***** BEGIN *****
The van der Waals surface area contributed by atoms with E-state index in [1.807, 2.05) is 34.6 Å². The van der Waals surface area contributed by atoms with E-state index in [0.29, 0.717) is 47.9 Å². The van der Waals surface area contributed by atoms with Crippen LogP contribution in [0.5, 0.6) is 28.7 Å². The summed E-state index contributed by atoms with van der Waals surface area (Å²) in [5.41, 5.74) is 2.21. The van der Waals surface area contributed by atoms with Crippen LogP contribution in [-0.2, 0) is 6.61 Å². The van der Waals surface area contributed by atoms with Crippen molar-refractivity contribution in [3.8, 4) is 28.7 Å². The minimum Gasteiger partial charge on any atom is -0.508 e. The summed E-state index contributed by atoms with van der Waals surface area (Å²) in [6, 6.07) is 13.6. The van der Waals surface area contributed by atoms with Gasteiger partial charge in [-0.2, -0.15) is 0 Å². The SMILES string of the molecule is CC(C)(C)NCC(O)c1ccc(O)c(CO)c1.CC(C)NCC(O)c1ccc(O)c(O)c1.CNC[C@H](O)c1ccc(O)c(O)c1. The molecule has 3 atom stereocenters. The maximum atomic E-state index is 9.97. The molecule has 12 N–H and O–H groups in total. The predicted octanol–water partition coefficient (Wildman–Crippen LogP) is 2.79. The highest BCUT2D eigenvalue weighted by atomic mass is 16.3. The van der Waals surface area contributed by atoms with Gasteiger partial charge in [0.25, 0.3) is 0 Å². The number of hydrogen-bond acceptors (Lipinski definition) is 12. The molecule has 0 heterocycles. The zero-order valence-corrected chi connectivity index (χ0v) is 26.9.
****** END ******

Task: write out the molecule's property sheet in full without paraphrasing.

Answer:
The van der Waals surface area contributed by atoms with E-state index in [1.807, 2.05) is 34.6 Å². The van der Waals surface area contributed by atoms with E-state index in [0.29, 0.717) is 47.9 Å². The van der Waals surface area contributed by atoms with Crippen LogP contribution in [0.5, 0.6) is 28.7 Å². The summed E-state index contributed by atoms with van der Waals surface area (Å²) in [5.41, 5.74) is 2.21. The van der Waals surface area contributed by atoms with Crippen LogP contribution in [-0.2, 0) is 6.61 Å². The van der Waals surface area contributed by atoms with Crippen molar-refractivity contribution in [3.8, 4) is 28.7 Å². The minimum Gasteiger partial charge on any atom is -0.508 e. The summed E-state index contributed by atoms with van der Waals surface area (Å²) in [6, 6.07) is 13.6. The van der Waals surface area contributed by atoms with Gasteiger partial charge in [-0.2, -0.15) is 0 Å². The SMILES string of the molecule is CC(C)(C)NCC(O)c1ccc(O)c(CO)c1.CC(C)NCC(O)c1ccc(O)c(O)c1.CNC[C@H](O)c1ccc(O)c(O)c1. The molecule has 3 atom stereocenters. The maximum atomic E-state index is 9.97. The molecule has 12 N–H and O–H groups in total. The predicted octanol–water partition coefficient (Wildman–Crippen LogP) is 2.79. The highest BCUT2D eigenvalue weighted by atomic mass is 16.3. The van der Waals surface area contributed by atoms with Gasteiger partial charge in [0.25, 0.3) is 0 Å². The number of hydrogen-bond acceptors (Lipinski definition) is 12. The molecule has 0 heterocycles. The zero-order valence-corrected chi connectivity index (χ0v) is 26.9.